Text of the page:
Of course the feeble solution presented later is that staying away from the oh-so-special human Katy and preventing the forming intimacy between her and his only sister were necessary to keep his species safely undercover. But this - fully expected - explanation for the heightened jerk-factor did not convince me in the least. There is a huge difference between treating your neighbor like she is dirt - or worse - and keeping your polite distance to someone you are not keen on spending time with. Everyone who is not elephant-skinned gets the signals of disinterest. Plus, the childish, partly hysteric the-likes-of-me-do-not-play-with-the-likes-of-you mantra is rather a perfect trigger of a rising awareness and suspicion than a hint at the desire to be let alone. After the big, long-awaited revelation Daemon justifies his need to let Katy in on the secret by claiming that he had to, because she was about to find out anyway. But then he has his trackable superpower stunts to save her (from being hit by a truck *ding-dong*) in mind, instead of the obvious cause, namely his and bitchy non-girlfriend Ash’s ongoing insistence to differenciate noisily between "us" and "them": ”Daemon was quiet and then he laughed. ‘You’re not really like them.’ ‘Like who?’ […] I had no idea what he meant by the whole not like them or needing a friend like me.” ... Or later ... ”Ash’s smile faded. She took a step back. “This is her?’ […] ‘I can’t do this, Daemon. Maybe you guys can be okay with this, but I am not.’”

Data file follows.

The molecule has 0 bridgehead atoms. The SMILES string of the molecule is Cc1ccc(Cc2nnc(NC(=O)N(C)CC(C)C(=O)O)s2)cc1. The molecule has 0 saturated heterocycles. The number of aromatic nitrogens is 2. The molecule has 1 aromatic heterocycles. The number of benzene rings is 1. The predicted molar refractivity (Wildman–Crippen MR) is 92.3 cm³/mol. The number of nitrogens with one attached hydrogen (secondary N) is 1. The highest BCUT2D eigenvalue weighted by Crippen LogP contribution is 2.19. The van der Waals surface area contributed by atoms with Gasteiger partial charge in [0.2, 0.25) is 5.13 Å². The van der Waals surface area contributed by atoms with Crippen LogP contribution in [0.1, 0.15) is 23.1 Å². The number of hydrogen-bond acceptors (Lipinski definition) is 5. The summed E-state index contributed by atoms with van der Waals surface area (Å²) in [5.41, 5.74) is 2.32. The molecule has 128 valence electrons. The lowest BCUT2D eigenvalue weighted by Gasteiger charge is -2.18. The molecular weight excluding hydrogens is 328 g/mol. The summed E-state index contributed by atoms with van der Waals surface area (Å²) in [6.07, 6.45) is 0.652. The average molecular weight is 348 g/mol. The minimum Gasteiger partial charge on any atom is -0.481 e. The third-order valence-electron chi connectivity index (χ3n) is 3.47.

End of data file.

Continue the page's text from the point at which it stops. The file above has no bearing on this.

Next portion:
Another stupid move of the extraterrestrial team was that they all chose to morph their shape into human supermodels when they took refuge on earth. A great way to blend in with the small-town crowd, really! And I doubted that the US Department of Defence would simply finance a couple of hundred harmless seeming teenagers from space a luxurious life without trying to find foster families or group homes for them.